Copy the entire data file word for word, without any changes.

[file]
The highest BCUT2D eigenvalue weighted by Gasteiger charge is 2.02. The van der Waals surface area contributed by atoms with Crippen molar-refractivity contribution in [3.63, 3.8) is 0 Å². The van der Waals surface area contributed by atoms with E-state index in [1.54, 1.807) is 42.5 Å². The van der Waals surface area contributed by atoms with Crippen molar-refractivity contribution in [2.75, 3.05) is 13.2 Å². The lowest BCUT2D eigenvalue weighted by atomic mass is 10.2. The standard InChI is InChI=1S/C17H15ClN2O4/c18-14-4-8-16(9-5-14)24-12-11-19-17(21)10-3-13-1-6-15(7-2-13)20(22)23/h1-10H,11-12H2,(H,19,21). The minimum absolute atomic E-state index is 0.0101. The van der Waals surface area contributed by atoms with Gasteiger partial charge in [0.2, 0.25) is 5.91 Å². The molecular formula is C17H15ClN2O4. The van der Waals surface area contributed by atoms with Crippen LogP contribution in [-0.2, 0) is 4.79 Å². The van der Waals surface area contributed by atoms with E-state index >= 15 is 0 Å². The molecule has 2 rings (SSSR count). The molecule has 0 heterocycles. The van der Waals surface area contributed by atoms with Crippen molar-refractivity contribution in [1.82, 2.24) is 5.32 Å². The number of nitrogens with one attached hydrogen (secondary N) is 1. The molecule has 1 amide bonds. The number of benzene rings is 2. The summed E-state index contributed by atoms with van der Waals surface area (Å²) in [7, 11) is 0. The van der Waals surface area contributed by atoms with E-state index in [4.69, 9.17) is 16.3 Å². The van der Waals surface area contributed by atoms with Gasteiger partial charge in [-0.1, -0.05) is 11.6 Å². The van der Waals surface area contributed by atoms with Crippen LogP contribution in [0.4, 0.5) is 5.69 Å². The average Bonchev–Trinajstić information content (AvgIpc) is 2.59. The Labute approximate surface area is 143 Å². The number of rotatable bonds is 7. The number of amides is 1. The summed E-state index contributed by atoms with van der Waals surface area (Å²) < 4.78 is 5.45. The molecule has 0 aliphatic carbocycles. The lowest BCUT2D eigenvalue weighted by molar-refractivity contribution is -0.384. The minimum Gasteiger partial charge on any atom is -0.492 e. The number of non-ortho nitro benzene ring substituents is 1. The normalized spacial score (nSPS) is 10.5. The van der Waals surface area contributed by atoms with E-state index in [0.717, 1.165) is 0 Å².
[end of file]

The highest BCUT2D eigenvalue weighted by Gasteiger charge is 2.02. The van der Waals surface area contributed by atoms with Crippen molar-refractivity contribution in [3.63, 3.8) is 0 Å². The van der Waals surface area contributed by atoms with E-state index in [1.54, 1.807) is 42.5 Å². The van der Waals surface area contributed by atoms with Crippen molar-refractivity contribution in [2.75, 3.05) is 13.2 Å². The lowest BCUT2D eigenvalue weighted by atomic mass is 10.2. The standard InChI is InChI=1S/C17H15ClN2O4/c18-14-4-8-16(9-5-14)24-12-11-19-17(21)10-3-13-1-6-15(7-2-13)20(22)23/h1-10H,11-12H2,(H,19,21). The minimum absolute atomic E-state index is 0.0101. The van der Waals surface area contributed by atoms with Gasteiger partial charge in [0.2, 0.25) is 5.91 Å². The molecular formula is C17H15ClN2O4. The van der Waals surface area contributed by atoms with Crippen LogP contribution in [-0.2, 0) is 4.79 Å². The van der Waals surface area contributed by atoms with E-state index >= 15 is 0 Å². The molecule has 2 rings (SSSR count). The molecule has 0 heterocycles. The van der Waals surface area contributed by atoms with Crippen molar-refractivity contribution in [1.82, 2.24) is 5.32 Å². The number of nitrogens with one attached hydrogen (secondary N) is 1. The molecule has 1 amide bonds. The number of benzene rings is 2. The summed E-state index contributed by atoms with van der Waals surface area (Å²) in [7, 11) is 0. The van der Waals surface area contributed by atoms with E-state index in [4.69, 9.17) is 16.3 Å². The van der Waals surface area contributed by atoms with Gasteiger partial charge in [-0.1, -0.05) is 11.6 Å². The van der Waals surface area contributed by atoms with Crippen LogP contribution in [0.4, 0.5) is 5.69 Å². The average Bonchev–Trinajstić information content (AvgIpc) is 2.59. The Labute approximate surface area is 143 Å². The number of rotatable bonds is 7. The number of amides is 1. The summed E-state index contributed by atoms with van der Waals surface area (Å²) < 4.78 is 5.45. The molecule has 0 aliphatic carbocycles. The lowest BCUT2D eigenvalue weighted by molar-refractivity contribution is -0.384. The minimum Gasteiger partial charge on any atom is -0.492 e. The number of non-ortho nitro benzene ring substituents is 1. The normalized spacial score (nSPS) is 10.5. The van der Waals surface area contributed by atoms with E-state index in [0.717, 1.165) is 0 Å².